For months, the Strand bookstore in downtown Manhattan, from its fiction stacks to its cookbook part to its uncommon books, has been practically abandoned. But on Sunday, half an hour earlier than the shop was scheduled to open, a few dozen individuals lined up within the cool fall breeze, ready to get inside.
They had are available response to a plea from the shop’s proprietor, Nancy Bass Wyden, who introduced on social media Friday that its income was down practically 70 % from final 12 months and that the enterprise had turn out to be unsustainable. “I’m going to pull out all the stops to keep sharing our mutual love of the printed word,” she wrote. “But for the first time in the Strand’s 93-year history, we need to mobilize the community to buy from us so we can keep our doors open until there is a vaccine.”
The Strand’s legacy has not been with out issues, and Ms. Wyden has a tense relationship with the union that represents her staff. But it’s a New York City establishment, a throwback to a quirkier kind of native retail, and many New Yorkers have been unwilling to let it go down with out a struggle.
“I really couldn’t believe to see that such a big piece of New York culture is struggling,” mentioned Victoria Pompa, 23, who got here from Staten Island together with her dad and mom after seeing a publish from the shop on Instagram. “So we just wanted to come and show our support.”
Ms. Wyden mentioned the decision for assist produced a growth in enterprise on Saturday: a single-day file of 10,000 on-line orders, so many who the web site crashed. That day was additionally the most effective single day within the month of October that the flagship retailer, close to Union Square, has ever had, and the most effective day ever on the Strand’s Upper West Side department, which opened earlier this 12 months. In the 48 hours for the reason that plea went out, the shop processed 25,000 on-line orders, in contrast with about 600 in a typical two-day interval.
One of them was a purchase order of 197 books from a buyer within the Bronx. “I’ll have to write her a thank you letter,” Ms. Wyden mentioned.
Ms. Wyden mentioned that staff have canceled holidays and have been coming in on days off to assist with the surge.
“We’re optimistic,” mentioned Laura Ravo, the Strand’s new chief working officer. “We asked for a lot of love and we received a lot of love, both in store and online, and on social.”
With tens of millions of individuals largely caught at residence, guide gross sales are up this 12 months. But a lot of that procuring is occurring on-line, and impartial bookstores throughout the United States have rushed to reinvent themselves even as they watched their sales crater. The American Booksellers Association said this month that more than one independent bookstore has closed every week since the pandemic began.
Among the stores struggling most are the larger independents, which have higher expenses for space and staffing and need more sales to keep going. They also tend to be more reliant on events like readings and signings for their revenue. The Strand usually hosts about 400 events a year.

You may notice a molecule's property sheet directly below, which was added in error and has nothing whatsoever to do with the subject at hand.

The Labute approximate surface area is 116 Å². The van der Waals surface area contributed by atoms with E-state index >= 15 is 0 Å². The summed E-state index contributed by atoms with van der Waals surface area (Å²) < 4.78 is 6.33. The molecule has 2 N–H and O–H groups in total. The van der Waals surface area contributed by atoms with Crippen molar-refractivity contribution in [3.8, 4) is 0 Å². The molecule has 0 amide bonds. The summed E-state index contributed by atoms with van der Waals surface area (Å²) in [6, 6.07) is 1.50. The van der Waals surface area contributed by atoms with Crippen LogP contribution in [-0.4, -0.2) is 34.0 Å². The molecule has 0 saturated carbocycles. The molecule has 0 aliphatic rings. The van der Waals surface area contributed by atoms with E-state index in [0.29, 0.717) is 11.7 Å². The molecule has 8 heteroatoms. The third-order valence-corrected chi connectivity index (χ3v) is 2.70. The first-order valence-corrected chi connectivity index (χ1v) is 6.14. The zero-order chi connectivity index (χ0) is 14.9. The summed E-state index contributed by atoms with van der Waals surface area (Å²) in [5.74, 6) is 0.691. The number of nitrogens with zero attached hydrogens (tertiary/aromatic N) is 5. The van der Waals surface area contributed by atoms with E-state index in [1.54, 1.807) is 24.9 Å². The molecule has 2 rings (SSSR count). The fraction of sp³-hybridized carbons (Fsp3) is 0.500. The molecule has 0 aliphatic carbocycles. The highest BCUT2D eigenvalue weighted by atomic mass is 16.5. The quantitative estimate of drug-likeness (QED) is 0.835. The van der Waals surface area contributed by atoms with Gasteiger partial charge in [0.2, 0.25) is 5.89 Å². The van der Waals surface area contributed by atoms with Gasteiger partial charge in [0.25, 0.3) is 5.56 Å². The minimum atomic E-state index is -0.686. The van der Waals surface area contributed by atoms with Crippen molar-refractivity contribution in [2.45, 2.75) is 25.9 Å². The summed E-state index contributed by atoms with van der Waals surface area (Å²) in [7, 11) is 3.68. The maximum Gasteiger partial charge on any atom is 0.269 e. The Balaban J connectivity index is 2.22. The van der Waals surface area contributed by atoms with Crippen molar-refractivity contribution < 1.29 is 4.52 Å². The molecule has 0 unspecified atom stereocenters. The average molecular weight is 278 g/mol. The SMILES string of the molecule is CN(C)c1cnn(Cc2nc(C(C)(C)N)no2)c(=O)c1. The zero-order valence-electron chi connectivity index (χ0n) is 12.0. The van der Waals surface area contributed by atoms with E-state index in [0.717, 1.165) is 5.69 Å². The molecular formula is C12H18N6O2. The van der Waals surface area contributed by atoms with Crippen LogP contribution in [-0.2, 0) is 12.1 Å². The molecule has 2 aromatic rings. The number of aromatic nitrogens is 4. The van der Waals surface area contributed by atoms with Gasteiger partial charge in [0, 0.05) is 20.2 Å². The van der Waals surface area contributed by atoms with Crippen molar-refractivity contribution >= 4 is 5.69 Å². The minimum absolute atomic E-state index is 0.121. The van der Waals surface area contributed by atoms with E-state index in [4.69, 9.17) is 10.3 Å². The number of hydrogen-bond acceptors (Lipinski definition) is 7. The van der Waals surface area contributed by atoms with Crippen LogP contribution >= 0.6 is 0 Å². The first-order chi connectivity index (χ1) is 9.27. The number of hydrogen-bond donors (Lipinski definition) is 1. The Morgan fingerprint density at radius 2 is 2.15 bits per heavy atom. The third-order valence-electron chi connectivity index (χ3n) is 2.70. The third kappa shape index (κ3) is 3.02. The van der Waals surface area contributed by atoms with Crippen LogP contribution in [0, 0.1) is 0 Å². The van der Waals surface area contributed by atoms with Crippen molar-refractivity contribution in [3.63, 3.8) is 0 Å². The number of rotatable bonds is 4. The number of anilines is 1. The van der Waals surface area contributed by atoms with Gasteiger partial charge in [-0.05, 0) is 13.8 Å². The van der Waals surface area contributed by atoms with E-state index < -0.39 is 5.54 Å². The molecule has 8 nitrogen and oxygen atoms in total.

In their place, the store has done online readings and is experimenting with offerings like a Book of the Month program and boxes of “book hookup” surprise titles, which are grouped by genre. The store is also providing private guided tours of its rare books collection, a staff expert to curate and stock home libraries, and “books by the foot” sold as decorative space filler in the new era of bookshelves as Zoom backdrops.
Still, when Ms. Wyden saw the store’s receipts for September — a month in which she had expected business to rebound as students returned to school and some businesses reopened — she said she realized that those initiatives weren’t enough. She decided to make a direct appeal to customers.
“People tell me all the time that this is their favorite place,” she said. “They seem to always have a Strand story. I met somebody at a cocktail party and she told me about getting engaged in the rare book room. Two people came in yesterday, this was their first date.”
Ms. Wyden’s relationship with the union has been less romantic, with allegations of contract violations and union busting going back for years, said Melissa Guzy, a shop steward in the Strand’s art department. This summer, employees protested outside the stores saying that Ms. Wyden had laid off most of its employees despite receiving a Payroll Protection Program loan to retain 212 jobs.
The union also criticized Ms. Wyden for buying stock this year in Amazon, a company that is despised in the indie bookstore world. Ms. Wyden has said it was a way to generate money that could be put back into the store.
“Really, sustaining the stores, it’s been a marathon with no end in sight,” Ms. Wyden said. “So we really had to be careful with the P.P.P. loan money.”
Ms. Guzy said that despite their disagreements, she still hoped the store would survive.
“When people support the Strand, they aren’t just supporting Nancy, they’re supporting us, they’re supporting the workers,” Ms. Guzy said.
There were no demonstrators outside the flagship store on Sunday, just a steady stream of customers in a line stretching around the block. Many, like Dan Bressner and Kaitlin Kwiatkowski of Manhattan, who were shopping together, said they had heard about the store’s plea for help and about its labor dispute.
“It’s awkward because the track record for the ownership here is not great,” Mr. Bressner said. “But it’s also an institution. My parents shopped here.”
Ms. Kwiatkowski agreed, and she bought three books that day. “We’ve got to do our small part,” she said.